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What to Say to Hire an Attorney

Author: Andrew Lavoott Bluestone
Date: July 10, 2013

When things are going well, who thinks about an attorney. It may be necessary for a lawyer to help you sell your house, set up a corporation, or do a will, generally, attorneys come into the picture after a problem.

When you need an attorney , you want not only the best attorney you can get, but you want an attorney who is very familiar with your problem. If it’s an arrest, you want a criminal defense attorney, not a patent lawyer. If you're selling your house, you want someone who does real estate sales, not a matrimonial attorney who sometimes does closings.

How do you find that attorney? We all know that its the internet and social media, and really nothing else. You can get referrals from the state bar referral service, and you can ask friends. Each has its drawbacks. Friends may mean well, but cannot realistically rate the attorney. Referral services will give you names, but they will not rate the attorneys.

There are many rating services, none of which charge or profit. Look at AVVO, or Yelp, or Martindale Hubble. Each has a rating number or letter. Each will tell you whether the attorney has a disciplinary history. Both are important.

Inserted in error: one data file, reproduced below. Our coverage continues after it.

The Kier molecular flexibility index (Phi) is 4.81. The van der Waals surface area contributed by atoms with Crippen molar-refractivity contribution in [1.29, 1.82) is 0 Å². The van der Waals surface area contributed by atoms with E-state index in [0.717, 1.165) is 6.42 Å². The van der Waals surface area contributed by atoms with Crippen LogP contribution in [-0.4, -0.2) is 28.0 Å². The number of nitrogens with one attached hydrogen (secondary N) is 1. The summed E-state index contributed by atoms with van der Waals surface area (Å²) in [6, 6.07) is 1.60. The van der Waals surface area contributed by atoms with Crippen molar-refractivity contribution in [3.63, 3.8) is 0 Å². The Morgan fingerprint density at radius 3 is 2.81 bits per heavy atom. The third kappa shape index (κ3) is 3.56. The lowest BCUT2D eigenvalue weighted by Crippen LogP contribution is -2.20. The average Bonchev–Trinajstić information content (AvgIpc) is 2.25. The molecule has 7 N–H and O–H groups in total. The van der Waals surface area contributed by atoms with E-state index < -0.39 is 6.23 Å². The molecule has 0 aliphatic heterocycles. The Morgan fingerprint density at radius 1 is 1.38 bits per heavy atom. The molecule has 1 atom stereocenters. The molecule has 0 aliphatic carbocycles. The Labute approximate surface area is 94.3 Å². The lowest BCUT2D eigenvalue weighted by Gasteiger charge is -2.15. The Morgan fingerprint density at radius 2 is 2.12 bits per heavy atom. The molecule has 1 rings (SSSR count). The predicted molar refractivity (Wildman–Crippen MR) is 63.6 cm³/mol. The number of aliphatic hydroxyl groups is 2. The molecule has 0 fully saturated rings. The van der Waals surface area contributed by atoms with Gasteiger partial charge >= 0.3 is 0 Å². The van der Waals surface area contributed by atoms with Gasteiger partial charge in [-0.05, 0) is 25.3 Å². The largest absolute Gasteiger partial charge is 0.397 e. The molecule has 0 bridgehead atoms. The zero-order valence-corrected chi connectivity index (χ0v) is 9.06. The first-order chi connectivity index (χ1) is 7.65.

When you get to the attorney, ask him (feel no shame here) how often he/she has handled this situation, how he/she bills, what you can expect your bill to amount to, how the attorney communicates, what you should expect to hear from the attorney, a good faith estimate of how much everything will cost, will the fees take you to the conclusion of the case, and most important, whether you can get a reference.

Not all attorneys will give you a person to speak with. It does violate the client’s privacy. Ask the attorney to provide the names of cases handled. The cases and the names are public information, and with a little sleuthing on the internet, you can find out a lot. Look for similar cases, and see if anyone has written about the attorney.

When you speak with the attorney (they should give you at least 30 minutes), ask the attorney to analyze your case, tell you the strengths and weaknesses, tell you what the other side will argue, what the judge is likely to do, and how to maximize your case.

If all this seem like a lot to do, ask yourself whether your case/situation is important to you, and what a good outcome will mean to you.


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